Summer sessions wrap up and fall trainings begin for App Authors project
FOR IMMEDIATE RELEASE
MEDIA CONTACT: Kate Quealy-Gainer (firstname.lastname@example.org|217-265-0608)
Champaign, IL (September 26, 2018)—After finishing up another successful summer program at the Douglass Branch of the Champaign Public Library, the App Authors project now moves onto facilitating curriculum training in several schools and libraries throughout Illinois.
This past summer, App Authors implemented a seven-week program designed to give young participants a chance to explore, play, and create their own apps through a child-centered curriculum. Similar to last year’s program, these sessions helped participants learn about algorithms, loops, conditionals, functions, variables, and debugging through “unplugged” lessons, Code.org coding lessons, and app creation.
The project has seen success at several sites, including those in Champaign, Alaska, Maryland, and Oregon. Particularly exciting now is the public launch of the App Authors curriculum on Open Educational Resources (OER) Commons at oercommons.org, in a clear and shareable format. The curriculum provides lesson plans and app development activities that can be used in a seven-week sequential course, in a seven-week semi-sequential course, or in one-time learning sessions.
“The curriculum gets better every time we teach it,” says Deborah Stevenson, PI of the project and director of the Center for Children’s Books. “We’ve been especially gratified at family participation in the recent public library iteration; siblings and parents have been teaching and learning alongside our target participants, and kids who’ve started a session uncertain about coding have been thrilled to develop real confidence and competence.”
Beyond the online curriculum, App Authors staff will be providing trainings for several schools in Illinois, and programs will continue to run at current and new sites.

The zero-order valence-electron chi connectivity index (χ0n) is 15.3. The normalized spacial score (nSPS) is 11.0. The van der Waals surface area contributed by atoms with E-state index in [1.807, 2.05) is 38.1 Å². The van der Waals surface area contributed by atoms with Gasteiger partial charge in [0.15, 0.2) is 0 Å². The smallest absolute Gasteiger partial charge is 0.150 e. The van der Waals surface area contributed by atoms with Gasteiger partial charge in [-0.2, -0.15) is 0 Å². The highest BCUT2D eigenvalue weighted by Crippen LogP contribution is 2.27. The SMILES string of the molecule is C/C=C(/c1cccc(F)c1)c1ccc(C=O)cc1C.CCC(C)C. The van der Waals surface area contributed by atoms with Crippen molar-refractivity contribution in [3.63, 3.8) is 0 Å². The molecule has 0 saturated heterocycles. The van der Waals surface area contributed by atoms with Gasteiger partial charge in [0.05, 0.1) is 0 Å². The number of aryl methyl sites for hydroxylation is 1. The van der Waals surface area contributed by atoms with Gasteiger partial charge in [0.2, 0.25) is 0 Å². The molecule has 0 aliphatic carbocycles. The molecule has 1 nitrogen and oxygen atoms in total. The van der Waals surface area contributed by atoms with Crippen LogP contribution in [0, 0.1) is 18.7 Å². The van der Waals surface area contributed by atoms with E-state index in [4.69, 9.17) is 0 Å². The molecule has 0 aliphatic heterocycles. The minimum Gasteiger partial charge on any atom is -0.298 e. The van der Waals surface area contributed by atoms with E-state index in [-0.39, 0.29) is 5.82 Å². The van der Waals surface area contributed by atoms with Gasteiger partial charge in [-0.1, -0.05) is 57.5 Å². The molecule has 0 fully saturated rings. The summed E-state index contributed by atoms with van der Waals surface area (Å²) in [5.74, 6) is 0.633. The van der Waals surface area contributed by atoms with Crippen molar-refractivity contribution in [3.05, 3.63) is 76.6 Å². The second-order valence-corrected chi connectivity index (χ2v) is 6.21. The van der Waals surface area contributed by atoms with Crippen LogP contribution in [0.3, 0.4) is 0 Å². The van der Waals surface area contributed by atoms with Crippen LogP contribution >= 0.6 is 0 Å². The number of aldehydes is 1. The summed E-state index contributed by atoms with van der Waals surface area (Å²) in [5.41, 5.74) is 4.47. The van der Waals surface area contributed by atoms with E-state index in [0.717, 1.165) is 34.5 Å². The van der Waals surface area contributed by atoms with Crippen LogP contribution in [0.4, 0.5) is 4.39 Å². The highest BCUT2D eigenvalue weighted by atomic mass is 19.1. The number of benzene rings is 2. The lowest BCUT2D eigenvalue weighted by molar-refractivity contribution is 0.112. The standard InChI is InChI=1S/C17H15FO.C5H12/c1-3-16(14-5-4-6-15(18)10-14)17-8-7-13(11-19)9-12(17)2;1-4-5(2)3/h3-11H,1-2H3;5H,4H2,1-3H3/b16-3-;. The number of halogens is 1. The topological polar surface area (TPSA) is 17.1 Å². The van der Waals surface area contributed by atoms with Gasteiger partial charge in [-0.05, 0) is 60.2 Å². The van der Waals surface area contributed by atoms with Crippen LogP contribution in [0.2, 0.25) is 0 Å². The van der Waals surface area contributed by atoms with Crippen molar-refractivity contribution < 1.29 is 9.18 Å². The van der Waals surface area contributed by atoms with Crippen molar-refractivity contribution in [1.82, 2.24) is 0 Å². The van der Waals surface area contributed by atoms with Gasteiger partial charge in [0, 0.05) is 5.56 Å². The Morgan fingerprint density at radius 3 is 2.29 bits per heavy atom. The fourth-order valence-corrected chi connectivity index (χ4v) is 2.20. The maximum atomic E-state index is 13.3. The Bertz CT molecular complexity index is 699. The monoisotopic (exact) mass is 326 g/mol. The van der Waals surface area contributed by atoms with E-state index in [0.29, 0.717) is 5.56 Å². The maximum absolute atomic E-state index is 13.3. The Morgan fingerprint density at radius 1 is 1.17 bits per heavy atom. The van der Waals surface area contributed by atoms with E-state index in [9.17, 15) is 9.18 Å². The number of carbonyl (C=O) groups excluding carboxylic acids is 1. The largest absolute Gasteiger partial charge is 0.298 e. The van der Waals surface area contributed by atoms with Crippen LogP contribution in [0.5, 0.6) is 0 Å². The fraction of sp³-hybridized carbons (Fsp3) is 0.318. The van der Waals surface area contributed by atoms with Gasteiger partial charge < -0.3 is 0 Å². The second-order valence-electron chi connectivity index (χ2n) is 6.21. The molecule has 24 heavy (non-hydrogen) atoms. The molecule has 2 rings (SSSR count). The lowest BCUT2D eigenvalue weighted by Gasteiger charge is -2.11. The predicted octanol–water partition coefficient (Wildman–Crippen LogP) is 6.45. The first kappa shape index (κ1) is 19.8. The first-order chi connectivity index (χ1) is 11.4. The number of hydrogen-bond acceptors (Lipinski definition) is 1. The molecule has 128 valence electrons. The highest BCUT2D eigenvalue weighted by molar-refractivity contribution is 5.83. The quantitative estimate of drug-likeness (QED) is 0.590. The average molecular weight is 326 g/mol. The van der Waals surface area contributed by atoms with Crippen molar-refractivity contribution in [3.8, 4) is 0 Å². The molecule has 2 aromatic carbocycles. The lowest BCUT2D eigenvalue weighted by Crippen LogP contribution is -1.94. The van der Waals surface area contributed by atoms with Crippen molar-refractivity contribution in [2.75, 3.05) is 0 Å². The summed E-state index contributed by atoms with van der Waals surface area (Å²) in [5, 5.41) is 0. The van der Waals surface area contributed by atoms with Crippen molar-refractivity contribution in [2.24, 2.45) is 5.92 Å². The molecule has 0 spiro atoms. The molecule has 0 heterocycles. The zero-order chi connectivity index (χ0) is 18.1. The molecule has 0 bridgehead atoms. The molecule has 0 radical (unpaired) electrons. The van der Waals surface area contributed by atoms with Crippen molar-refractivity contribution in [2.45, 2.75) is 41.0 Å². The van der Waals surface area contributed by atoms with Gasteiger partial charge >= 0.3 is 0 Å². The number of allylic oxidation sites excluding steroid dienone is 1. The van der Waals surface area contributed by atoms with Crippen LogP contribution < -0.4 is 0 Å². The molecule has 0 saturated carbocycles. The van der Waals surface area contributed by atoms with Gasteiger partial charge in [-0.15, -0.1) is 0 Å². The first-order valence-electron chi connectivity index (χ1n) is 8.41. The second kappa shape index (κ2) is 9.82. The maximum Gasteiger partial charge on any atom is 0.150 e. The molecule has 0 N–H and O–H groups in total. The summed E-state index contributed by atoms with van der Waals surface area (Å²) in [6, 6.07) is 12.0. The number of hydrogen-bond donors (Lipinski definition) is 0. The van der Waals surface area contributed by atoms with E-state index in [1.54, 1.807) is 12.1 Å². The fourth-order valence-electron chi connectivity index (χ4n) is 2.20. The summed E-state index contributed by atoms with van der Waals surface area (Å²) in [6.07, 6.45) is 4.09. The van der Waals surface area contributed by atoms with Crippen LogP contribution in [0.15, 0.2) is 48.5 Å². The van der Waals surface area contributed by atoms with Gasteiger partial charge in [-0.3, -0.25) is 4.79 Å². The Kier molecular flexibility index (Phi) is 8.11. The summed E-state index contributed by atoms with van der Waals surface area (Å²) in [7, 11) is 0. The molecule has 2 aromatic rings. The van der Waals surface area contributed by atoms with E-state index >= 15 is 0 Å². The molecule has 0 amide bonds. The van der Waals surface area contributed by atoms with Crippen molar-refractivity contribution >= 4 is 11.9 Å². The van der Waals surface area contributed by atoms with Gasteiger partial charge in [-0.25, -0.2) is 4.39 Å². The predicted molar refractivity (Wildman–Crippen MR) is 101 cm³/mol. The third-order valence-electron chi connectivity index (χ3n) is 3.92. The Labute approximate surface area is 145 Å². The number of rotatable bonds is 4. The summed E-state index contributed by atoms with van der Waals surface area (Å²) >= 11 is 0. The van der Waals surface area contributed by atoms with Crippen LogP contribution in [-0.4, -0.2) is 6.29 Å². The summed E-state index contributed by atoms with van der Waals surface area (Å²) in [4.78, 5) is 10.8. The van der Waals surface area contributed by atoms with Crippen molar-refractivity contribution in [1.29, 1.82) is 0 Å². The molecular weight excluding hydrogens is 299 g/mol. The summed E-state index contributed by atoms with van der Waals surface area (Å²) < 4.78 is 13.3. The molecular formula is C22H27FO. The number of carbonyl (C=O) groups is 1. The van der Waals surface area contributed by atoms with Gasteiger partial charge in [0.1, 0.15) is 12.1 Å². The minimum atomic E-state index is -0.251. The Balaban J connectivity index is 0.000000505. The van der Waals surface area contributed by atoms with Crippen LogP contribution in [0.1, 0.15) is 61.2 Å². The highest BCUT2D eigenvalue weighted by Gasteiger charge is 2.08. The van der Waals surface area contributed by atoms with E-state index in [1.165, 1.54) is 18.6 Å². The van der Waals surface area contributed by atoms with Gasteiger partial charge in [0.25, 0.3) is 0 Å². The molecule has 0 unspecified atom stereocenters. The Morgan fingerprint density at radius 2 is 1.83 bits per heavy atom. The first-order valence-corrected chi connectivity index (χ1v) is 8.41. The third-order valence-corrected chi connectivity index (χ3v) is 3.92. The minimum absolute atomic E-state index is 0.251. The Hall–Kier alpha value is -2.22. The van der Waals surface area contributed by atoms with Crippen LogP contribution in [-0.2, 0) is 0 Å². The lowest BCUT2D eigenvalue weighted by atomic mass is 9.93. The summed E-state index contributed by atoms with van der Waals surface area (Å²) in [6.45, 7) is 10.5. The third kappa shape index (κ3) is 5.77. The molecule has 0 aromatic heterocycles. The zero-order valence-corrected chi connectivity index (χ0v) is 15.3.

This is the third phase of the CCB’s App Authors: Closing the App Gap three-year project, which addresses the income-related disparity in young people’s access to technology by bringing it to them in public and school libraries. We have fulfilled our goal of building a curriculum for coding apps in in school and public libraries and have repeated the program at venues across the country, allowing us to reach hundreds of children directly and to refine a program that other libraries can adopt for their own use. We have received a no-cost extension and will be training a new cohort of librarians to lead sessions through 2019. The Institute of Museum and Library Services awarded the Center for Children’s Books $248,205 to support the project.
The project is led by Dr. Deborah Stevenson, Director of the Center for Children’s Books, with co-PIs Dr. Kate McDowell, Associate Professor, and Dr. Rachel Magee, Assistant Professor.
The Center for Children’s Books is a research center devoted to the study of youth, literature, and media. To learn more, visit the App Authors site at http://appauthors.ischool.illinois.edu/, or follow us on Twitter.
Contact Kate Quealy-Gainer at email@example.com or 217-265-0608 for further information about App Authors.
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